Recently, the state of California passed legislature as part of an ongoing attempt by various agencies, colleges, and jurisdictions to curb sexual assaults on college campuses. The law, which requires universities and institutions within the state to adopt a "consent policy," addresses an aspect of sexual assault that already plays an important role in the military's training and philosophy regarding rape — namely the necessity of obtaining positive consent from a partner who is not incapacitated through drinking or other substances.
Benjamin Franklin nailed it when he said, "Fatigue is the best pillow." True story, Benny. There's nothing like pushing your body so far past exhaustion that you'd willingly, even longingly, take a nap on a concrete slab.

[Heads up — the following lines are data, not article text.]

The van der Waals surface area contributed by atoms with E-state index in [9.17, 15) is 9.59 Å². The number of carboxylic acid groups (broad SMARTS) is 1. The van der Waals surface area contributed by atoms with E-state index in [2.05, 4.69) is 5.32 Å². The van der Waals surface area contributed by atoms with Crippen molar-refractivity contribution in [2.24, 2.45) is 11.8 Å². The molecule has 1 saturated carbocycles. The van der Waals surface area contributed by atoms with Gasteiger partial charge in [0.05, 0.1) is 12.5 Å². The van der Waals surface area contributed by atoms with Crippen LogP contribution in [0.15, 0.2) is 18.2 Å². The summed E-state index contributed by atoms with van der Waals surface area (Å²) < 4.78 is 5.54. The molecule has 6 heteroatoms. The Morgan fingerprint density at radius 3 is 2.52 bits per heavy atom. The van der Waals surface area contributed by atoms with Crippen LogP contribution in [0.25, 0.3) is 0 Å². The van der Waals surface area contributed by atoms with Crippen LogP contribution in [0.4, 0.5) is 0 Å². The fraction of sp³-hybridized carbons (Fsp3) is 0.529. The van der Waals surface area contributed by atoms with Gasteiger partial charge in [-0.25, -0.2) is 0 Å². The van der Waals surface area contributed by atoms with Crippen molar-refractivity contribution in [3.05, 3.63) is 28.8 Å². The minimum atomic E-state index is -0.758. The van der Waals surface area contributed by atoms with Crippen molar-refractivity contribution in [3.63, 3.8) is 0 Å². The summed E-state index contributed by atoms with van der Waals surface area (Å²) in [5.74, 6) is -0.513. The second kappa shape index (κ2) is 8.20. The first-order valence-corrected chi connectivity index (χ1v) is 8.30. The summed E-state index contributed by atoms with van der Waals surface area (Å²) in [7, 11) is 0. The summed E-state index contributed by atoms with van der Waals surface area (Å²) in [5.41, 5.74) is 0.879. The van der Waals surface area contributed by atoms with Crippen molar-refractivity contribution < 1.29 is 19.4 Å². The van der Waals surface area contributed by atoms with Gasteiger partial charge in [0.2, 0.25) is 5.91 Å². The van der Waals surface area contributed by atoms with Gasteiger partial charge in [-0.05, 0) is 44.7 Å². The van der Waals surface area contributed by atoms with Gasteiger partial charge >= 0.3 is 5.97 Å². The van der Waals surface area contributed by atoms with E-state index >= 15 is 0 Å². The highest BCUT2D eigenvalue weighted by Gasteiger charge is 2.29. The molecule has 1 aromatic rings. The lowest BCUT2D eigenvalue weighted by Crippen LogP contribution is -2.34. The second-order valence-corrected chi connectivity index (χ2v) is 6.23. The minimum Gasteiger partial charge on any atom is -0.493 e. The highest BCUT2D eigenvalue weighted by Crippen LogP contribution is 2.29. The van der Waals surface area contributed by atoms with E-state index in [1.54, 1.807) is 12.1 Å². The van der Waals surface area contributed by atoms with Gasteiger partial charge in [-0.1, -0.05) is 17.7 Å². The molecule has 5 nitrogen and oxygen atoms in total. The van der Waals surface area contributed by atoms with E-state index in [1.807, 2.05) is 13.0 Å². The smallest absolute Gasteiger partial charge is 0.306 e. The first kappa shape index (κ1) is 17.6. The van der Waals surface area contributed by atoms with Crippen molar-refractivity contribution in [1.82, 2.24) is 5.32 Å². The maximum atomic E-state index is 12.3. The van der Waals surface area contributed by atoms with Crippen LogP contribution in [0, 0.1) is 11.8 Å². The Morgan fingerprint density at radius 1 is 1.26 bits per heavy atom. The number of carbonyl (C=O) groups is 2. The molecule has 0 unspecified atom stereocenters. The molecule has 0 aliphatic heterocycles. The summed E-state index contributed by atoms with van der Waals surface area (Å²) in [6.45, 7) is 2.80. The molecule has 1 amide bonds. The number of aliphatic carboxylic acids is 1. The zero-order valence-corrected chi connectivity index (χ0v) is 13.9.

As Domestic Violence Awareness month approaches next week, the National Football League continues to take heat on what exactly its policy is on domestic violence. It would appear until late, it didn’t really have one. On Friday, Sept. 26, NFL Commissioner Roger Goodell announced that the NFL would be talking to the U.S. Army about how to handle the issue. This comes after a statement from the Department of Defense that it is reconsidering the depth of its relationship with the NFL. Pentagon Press Secretary Navy Rear Adm. John Kirby emphasized that the Pentagon is not conducting a full investigation of the league, but inquiring about the “interaction” between the two organizations. Kirby stated that the DoD has “high expectations” for any of its working partners --- high expectations the military no doubt hopes to achieve itself as it has recently come under sharp scrutiny for how it handles sexual assault cases.